Adding this cost to the $5/kg cost of electricity gives about $33/kg. There would, of course, be other costs, such as container refurbishment and replacement, rent, labor, and insurance, and, of course, whoever did all this would likely want to make at fair profit, so my guess would be a final cost to the consumer of around $50/kg.

This is an impressively low cost, given that present day H2 costs around $100/kg, but far from cost-competitive with LPG, which can be bought for around $2/kg. C3H8 has about 1/3rd the energy per mass of H2, for a cost of about $6/(kg of H2 energy equivalent)

Bottom line, cook’in with hydrogen will cost you about 6-10 times as much as cook’in with propane.

plus its co2 free,

True, and the whole point of replacing hydrocarbon with pure hydrogen fuels.

It’s important to note, though, that a hydrogen flame (or any flame hotter than about 1315 C) in open air creates some pretty nasty pollutants, especially NOx (nitrogen oxides).

It’s not difficult to circumvent this problem by reducing the burner system temperature with stainless steel wool/mesh, as described in the wonderful 1993 Home Power article you cited upthread. Alas, this pretty much rule out having pretty flames, but primary purpose of a stove is to cook, not look pretty. :)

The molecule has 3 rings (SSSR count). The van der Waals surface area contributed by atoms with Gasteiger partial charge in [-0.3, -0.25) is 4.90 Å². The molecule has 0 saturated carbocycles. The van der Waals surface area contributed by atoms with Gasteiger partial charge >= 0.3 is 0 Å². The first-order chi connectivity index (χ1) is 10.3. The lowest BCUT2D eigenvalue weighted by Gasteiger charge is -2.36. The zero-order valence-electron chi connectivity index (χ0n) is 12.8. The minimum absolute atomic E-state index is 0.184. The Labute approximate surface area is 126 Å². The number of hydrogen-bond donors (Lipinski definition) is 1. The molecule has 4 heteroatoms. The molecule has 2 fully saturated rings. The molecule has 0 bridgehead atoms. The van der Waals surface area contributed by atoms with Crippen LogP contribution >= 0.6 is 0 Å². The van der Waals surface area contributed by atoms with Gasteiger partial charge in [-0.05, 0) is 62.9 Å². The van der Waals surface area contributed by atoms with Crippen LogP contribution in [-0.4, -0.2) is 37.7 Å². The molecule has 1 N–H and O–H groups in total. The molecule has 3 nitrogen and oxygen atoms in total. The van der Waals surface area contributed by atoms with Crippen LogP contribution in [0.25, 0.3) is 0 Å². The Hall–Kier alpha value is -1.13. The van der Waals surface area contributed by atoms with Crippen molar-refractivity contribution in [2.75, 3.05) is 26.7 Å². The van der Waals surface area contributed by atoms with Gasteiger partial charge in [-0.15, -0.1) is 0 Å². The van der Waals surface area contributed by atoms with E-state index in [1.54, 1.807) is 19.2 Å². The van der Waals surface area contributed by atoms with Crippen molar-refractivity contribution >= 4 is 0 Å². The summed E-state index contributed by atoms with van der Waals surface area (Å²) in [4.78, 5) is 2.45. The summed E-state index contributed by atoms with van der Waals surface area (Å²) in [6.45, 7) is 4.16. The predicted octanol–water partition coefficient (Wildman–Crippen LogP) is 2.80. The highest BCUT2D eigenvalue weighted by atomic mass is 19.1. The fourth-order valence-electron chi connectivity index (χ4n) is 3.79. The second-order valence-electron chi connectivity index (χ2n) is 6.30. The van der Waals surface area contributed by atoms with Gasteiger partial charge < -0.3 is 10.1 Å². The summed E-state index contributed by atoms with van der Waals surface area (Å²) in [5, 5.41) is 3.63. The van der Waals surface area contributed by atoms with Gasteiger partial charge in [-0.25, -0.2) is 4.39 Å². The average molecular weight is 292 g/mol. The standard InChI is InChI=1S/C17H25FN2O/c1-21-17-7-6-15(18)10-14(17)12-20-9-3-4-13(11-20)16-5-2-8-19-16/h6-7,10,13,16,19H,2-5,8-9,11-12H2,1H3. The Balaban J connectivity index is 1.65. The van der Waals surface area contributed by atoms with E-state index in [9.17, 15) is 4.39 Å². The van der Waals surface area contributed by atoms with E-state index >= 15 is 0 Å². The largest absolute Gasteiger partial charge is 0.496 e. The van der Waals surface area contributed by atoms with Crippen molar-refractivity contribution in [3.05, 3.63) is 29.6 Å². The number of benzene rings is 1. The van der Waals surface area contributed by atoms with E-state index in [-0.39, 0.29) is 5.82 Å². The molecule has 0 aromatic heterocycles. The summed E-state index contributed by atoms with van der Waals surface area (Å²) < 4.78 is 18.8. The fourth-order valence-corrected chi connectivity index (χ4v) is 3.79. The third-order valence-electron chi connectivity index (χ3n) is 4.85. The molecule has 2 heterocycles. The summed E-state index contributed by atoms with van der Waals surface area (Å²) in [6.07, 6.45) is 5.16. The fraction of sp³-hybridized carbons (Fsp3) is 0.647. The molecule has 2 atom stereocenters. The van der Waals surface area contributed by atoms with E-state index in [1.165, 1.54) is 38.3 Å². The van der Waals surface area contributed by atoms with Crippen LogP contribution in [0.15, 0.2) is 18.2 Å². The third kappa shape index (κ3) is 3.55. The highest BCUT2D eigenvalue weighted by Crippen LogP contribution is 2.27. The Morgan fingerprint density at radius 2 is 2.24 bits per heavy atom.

Bottom line for this consumer - if you can get a H2-burning grill and a H2 tank exchange to a store near me, I’d buy it, even though I’m not much of an outdoor grilling fan. The green/cool factor is simply irresistible. :thumbs_up

#11 belovelife

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Posted 29 June 2012 - 12:22 AM

interesting, i thought if you say left the tank in your garage, it would leak, as hydrogen being so small does, and if you turned on your car in the morning, the garage might explode



so you are saying that the hydrogen would combine with things like dust particles, and vent through and hole before enough would build up to cauise an explosion?